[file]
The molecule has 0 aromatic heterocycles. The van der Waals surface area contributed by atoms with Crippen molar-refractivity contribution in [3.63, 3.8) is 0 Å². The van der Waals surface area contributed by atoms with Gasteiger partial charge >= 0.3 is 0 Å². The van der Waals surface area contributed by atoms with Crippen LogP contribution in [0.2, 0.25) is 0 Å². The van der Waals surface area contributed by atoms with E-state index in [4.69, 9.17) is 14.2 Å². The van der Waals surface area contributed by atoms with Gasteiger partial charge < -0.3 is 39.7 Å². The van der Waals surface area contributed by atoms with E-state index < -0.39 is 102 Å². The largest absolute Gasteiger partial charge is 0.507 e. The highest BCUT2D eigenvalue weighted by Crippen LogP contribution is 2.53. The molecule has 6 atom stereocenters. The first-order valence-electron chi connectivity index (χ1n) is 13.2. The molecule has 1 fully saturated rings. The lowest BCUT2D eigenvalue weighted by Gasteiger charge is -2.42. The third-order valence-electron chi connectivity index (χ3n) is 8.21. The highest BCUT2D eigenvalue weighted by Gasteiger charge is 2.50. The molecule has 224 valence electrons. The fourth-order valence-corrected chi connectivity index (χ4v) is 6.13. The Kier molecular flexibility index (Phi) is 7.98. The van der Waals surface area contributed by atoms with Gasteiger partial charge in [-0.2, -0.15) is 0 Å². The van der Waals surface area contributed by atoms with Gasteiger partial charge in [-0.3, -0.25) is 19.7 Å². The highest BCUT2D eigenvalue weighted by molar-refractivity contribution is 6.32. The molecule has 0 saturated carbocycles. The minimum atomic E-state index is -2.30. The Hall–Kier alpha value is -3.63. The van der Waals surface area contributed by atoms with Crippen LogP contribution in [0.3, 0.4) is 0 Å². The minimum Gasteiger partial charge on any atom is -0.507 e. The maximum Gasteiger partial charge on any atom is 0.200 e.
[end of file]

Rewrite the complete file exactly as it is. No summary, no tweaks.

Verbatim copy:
The molecule has 0 aromatic heterocycles. The van der Waals surface area contributed by atoms with Crippen molar-refractivity contribution in [3.63, 3.8) is 0 Å². The van der Waals surface area contributed by atoms with Gasteiger partial charge >= 0.3 is 0 Å². The van der Waals surface area contributed by atoms with Crippen LogP contribution in [0.2, 0.25) is 0 Å². The van der Waals surface area contributed by atoms with E-state index in [4.69, 9.17) is 14.2 Å². The van der Waals surface area contributed by atoms with Gasteiger partial charge < -0.3 is 39.7 Å². The van der Waals surface area contributed by atoms with E-state index < -0.39 is 102 Å². The largest absolute Gasteiger partial charge is 0.507 e. The highest BCUT2D eigenvalue weighted by Crippen LogP contribution is 2.53. The molecule has 6 atom stereocenters. The first-order valence-electron chi connectivity index (χ1n) is 13.2. The molecule has 1 fully saturated rings. The lowest BCUT2D eigenvalue weighted by Gasteiger charge is -2.42. The third-order valence-electron chi connectivity index (χ3n) is 8.21. The highest BCUT2D eigenvalue weighted by Gasteiger charge is 2.50. The molecule has 224 valence electrons. The fourth-order valence-corrected chi connectivity index (χ4v) is 6.13. The Kier molecular flexibility index (Phi) is 7.98. The van der Waals surface area contributed by atoms with Gasteiger partial charge in [-0.2, -0.15) is 0 Å². The van der Waals surface area contributed by atoms with Gasteiger partial charge in [-0.3, -0.25) is 19.7 Å². The highest BCUT2D eigenvalue weighted by molar-refractivity contribution is 6.32. The molecule has 0 saturated carbocycles. The minimum atomic E-state index is -2.30. The Hall–Kier alpha value is -3.63. The van der Waals surface area contributed by atoms with Crippen LogP contribution in [0.3, 0.4) is 0 Å². The minimum Gasteiger partial charge on any atom is -0.507 e. The maximum Gasteiger partial charge on any atom is 0.200 e.